NIGHTCRAWLER follows Lou Bloom as he struggles to find work, thieving in order to get by until one evening he falls into the world of video journalism. Once picking up an old police scanner and video camera, Lou documents and sells recorded crimes and incidents, setting out to build an empire.
This is a film so thick with tension, I became dizzy from holding my breath so much. NIGHTCRAWLER lays down its foundations to lift Jake Gyllenhaal and his portrayal of the sociopathic Lou to stunning levels. Lou’s obsessive-compulsive disorder penetrates every area of his life, from the humble yet bare surroundings of his home to an obsession with learning and acquiring an intimate knowledge about everything – be it technology, business or life. This mania leads him from a second hand Sony Handycam and run down car to a broadcast-ready and -fitted Sony DVCam and 2014 Mustang. But it is also this very same obsession that pushes him to tamper with accidents and crime scenes that better suit the picture he’s shooting and the environment he tries to create. He becomes the storyteller in the sense of puppeting the images he thinks will make the story sell for more. At the beginning of the film, you certainly felt sorry for him – everyone always feels for the underdog. But through the course of the movie, there is a definite feeling of dislike for the positions he places people in as Lou subtly and increasingly starts influencing everything and everyone around him.
Throughout the entire movie, Gyllenhaal appears to be repressing a great deal of anger – something quite noticeable in his body language. And his performance and tone of the film builds on this repression. You’re continually wondering when he is going to explode. This thread of suppressed pressure continues to be sewn throughout the film. The performance simmers over the course of two hours, and we never really see what Lou is like when he’s unchained. Or do we? Lou doesn’t necessarily have to explode at people, but he can truly whittle a person down. Lou emerges as a master manipulator and influencer of his environment – and he delivers all this with composed rationale and logic.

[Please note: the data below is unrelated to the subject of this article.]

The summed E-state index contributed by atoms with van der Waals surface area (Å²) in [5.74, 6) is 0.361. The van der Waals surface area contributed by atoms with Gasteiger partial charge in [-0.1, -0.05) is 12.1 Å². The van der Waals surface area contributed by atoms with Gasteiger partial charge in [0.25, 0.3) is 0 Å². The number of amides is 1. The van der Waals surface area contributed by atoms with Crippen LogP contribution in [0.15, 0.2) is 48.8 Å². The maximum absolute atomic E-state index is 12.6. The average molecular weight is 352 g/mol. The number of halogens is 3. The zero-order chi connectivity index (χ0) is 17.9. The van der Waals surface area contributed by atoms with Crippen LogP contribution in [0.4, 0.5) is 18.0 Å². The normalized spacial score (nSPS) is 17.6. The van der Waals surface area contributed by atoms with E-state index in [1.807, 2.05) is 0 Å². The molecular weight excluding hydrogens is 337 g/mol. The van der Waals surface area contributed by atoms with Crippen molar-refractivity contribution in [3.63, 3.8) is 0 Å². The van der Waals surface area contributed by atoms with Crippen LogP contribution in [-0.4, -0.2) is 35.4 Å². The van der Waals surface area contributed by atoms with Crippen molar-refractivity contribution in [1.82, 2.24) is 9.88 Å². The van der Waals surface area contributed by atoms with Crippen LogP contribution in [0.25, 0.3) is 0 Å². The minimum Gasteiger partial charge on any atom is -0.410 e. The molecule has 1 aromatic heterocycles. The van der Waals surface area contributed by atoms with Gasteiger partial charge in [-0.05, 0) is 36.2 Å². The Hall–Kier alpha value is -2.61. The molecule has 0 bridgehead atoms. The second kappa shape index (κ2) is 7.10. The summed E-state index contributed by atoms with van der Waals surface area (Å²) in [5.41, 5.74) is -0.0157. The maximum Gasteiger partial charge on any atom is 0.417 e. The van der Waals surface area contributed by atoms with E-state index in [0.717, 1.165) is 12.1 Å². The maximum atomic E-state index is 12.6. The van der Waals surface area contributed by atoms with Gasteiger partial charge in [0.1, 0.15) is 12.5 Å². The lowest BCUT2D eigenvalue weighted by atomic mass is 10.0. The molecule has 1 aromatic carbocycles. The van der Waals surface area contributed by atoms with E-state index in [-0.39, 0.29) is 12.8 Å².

The supporting characters on show do a fine job of locking themselves into Gyllenhaal’s world but it’s not their show – it’s his. Riz Ahmed as Rick, plays Lou’s employee and delivers a strong performance and foil of humanity that Lou doesn’t seem to take on board. Similar to the 2004 COLLATERAL, Rick finds himself almost a hostage in a way Max was to Vincent; he’s innocent enough and wanting to get by, but falls into the carefully executed trap of Lou’s business. Having Rick present allows the audience to take a break from sitting with Lou’s personality over-saturating the film. It’s a break that’s sorely needed otherwise his performance takes you to a next level of uncomfortable.
Narratively speaking, NIGHTCRAWLER is rather light, and the film finds itself zeroing in on Lou’s personality and skill development as a cameraman rather than a big throughline narrative. The spotlight of the film remains purely on how composed and focused he is, in spite of the situations he stumbles onto or creates – and there are some incredibly intemperate scenes. The editing and pacing throughout is on point and glides over a seamless two hours, and while I think there’s room for a bit of trimming around the edges, doing so would probably jeopardise the true development of Lou’s personality. Director Dan Gilroy smartly keeps the camera work steady enough and holds shots for just the right amount of time to really hammer home and emphasise performances. He does so while using some gorgeous shots of Los Angeles to establish the city as the home court that Lou plays in.
This all comes together to make NIGHTCRAWLER a tremendous movie that highlights a developing personality and its surroundings, with a level of creepiness and precision not captured in film for quite some time.